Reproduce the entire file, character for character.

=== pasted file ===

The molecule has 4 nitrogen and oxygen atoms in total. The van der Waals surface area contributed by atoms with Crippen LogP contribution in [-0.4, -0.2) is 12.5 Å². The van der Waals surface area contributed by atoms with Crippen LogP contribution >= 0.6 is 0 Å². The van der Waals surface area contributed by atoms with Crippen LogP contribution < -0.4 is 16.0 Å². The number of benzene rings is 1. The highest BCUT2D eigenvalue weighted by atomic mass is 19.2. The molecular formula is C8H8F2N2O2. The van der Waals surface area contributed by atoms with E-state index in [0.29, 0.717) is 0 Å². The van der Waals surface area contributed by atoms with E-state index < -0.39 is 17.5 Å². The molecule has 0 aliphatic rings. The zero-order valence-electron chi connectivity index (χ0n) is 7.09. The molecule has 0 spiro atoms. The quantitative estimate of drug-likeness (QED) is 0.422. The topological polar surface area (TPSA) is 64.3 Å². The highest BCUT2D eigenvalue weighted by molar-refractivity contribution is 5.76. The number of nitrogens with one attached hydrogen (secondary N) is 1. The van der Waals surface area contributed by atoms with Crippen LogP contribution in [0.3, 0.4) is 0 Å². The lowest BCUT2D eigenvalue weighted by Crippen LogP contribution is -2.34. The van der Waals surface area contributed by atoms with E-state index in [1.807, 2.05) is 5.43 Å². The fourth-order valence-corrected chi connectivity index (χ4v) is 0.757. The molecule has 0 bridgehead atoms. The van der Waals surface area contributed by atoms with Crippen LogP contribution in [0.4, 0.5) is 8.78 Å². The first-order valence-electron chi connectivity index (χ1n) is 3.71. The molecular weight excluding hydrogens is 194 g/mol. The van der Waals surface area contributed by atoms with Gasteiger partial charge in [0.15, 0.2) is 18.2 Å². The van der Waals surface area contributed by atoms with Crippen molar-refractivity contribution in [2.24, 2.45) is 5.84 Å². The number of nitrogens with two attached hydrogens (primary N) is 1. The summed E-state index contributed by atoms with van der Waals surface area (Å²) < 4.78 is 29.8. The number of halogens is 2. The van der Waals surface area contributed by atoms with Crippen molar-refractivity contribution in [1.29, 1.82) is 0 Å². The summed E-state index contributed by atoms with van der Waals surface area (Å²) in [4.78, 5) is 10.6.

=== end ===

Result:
The molecule has 4 nitrogen and oxygen atoms in total. The van der Waals surface area contributed by atoms with Crippen LogP contribution in [-0.4, -0.2) is 12.5 Å². The van der Waals surface area contributed by atoms with Crippen LogP contribution >= 0.6 is 0 Å². The van der Waals surface area contributed by atoms with Crippen LogP contribution < -0.4 is 16.0 Å². The number of benzene rings is 1. The highest BCUT2D eigenvalue weighted by atomic mass is 19.2. The molecular formula is C8H8F2N2O2. The van der Waals surface area contributed by atoms with E-state index in [0.29, 0.717) is 0 Å². The van der Waals surface area contributed by atoms with E-state index < -0.39 is 17.5 Å². The molecule has 0 aliphatic rings. The zero-order valence-electron chi connectivity index (χ0n) is 7.09. The molecule has 0 spiro atoms. The quantitative estimate of drug-likeness (QED) is 0.422. The topological polar surface area (TPSA) is 64.3 Å². The highest BCUT2D eigenvalue weighted by molar-refractivity contribution is 5.76. The number of nitrogens with one attached hydrogen (secondary N) is 1. The van der Waals surface area contributed by atoms with Crippen LogP contribution in [0.3, 0.4) is 0 Å². The lowest BCUT2D eigenvalue weighted by Crippen LogP contribution is -2.34. The van der Waals surface area contributed by atoms with E-state index in [1.807, 2.05) is 5.43 Å². The fourth-order valence-corrected chi connectivity index (χ4v) is 0.757. The molecule has 0 bridgehead atoms. The van der Waals surface area contributed by atoms with Crippen LogP contribution in [0.4, 0.5) is 8.78 Å². The first-order valence-electron chi connectivity index (χ1n) is 3.71. The molecular weight excluding hydrogens is 194 g/mol. The van der Waals surface area contributed by atoms with Gasteiger partial charge in [0.15, 0.2) is 18.2 Å². The van der Waals surface area contributed by atoms with Crippen molar-refractivity contribution in [2.24, 2.45) is 5.84 Å². The number of nitrogens with two attached hydrogens (primary N) is 1. The summed E-state index contributed by atoms with van der Waals surface area (Å²) < 4.78 is 29.8. The number of halogens is 2. The van der Waals surface area contributed by atoms with Crippen molar-refractivity contribution in [1.29, 1.82) is 0 Å². The summed E-state index contributed by atoms with van der Waals surface area (Å²) in [4.78, 5) is 10.6.